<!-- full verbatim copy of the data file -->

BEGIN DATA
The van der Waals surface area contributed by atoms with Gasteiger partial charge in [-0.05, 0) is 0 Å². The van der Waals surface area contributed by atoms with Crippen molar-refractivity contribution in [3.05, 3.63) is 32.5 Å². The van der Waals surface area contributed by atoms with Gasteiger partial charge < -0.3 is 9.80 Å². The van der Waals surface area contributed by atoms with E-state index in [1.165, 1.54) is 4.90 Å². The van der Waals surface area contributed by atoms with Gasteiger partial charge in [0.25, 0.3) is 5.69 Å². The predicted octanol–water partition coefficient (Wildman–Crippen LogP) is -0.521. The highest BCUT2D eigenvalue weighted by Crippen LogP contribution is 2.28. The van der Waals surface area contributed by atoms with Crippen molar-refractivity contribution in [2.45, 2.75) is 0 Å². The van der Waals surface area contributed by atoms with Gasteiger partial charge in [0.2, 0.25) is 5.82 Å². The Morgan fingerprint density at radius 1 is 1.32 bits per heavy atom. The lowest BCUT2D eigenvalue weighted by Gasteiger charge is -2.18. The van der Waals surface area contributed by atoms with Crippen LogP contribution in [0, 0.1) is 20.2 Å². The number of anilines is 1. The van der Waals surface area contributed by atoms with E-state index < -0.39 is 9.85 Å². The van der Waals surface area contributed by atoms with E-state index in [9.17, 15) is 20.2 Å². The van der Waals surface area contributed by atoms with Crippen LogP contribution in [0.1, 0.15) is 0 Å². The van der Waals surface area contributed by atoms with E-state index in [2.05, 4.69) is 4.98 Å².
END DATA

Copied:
The van der Waals surface area contributed by atoms with Gasteiger partial charge in [-0.05, 0) is 0 Å². The van der Waals surface area contributed by atoms with Crippen molar-refractivity contribution in [3.05, 3.63) is 32.5 Å². The van der Waals surface area contributed by atoms with Gasteiger partial charge < -0.3 is 9.80 Å². The van der Waals surface area contributed by atoms with E-state index in [1.165, 1.54) is 4.90 Å². The van der Waals surface area contributed by atoms with Gasteiger partial charge in [0.25, 0.3) is 5.69 Å². The predicted octanol–water partition coefficient (Wildman–Crippen LogP) is -0.521. The highest BCUT2D eigenvalue weighted by Crippen LogP contribution is 2.28. The van der Waals surface area contributed by atoms with Crippen molar-refractivity contribution in [2.45, 2.75) is 0 Å². The van der Waals surface area contributed by atoms with Gasteiger partial charge in [0.2, 0.25) is 5.82 Å². The Morgan fingerprint density at radius 1 is 1.32 bits per heavy atom. The lowest BCUT2D eigenvalue weighted by Gasteiger charge is -2.18. The van der Waals surface area contributed by atoms with Crippen LogP contribution in [0, 0.1) is 20.2 Å². The number of anilines is 1. The van der Waals surface area contributed by atoms with E-state index < -0.39 is 9.85 Å². The van der Waals surface area contributed by atoms with E-state index in [9.17, 15) is 20.2 Å². The van der Waals surface area contributed by atoms with Crippen LogP contribution in [0.1, 0.15) is 0 Å². The van der Waals surface area contributed by atoms with E-state index in [2.05, 4.69) is 4.98 Å².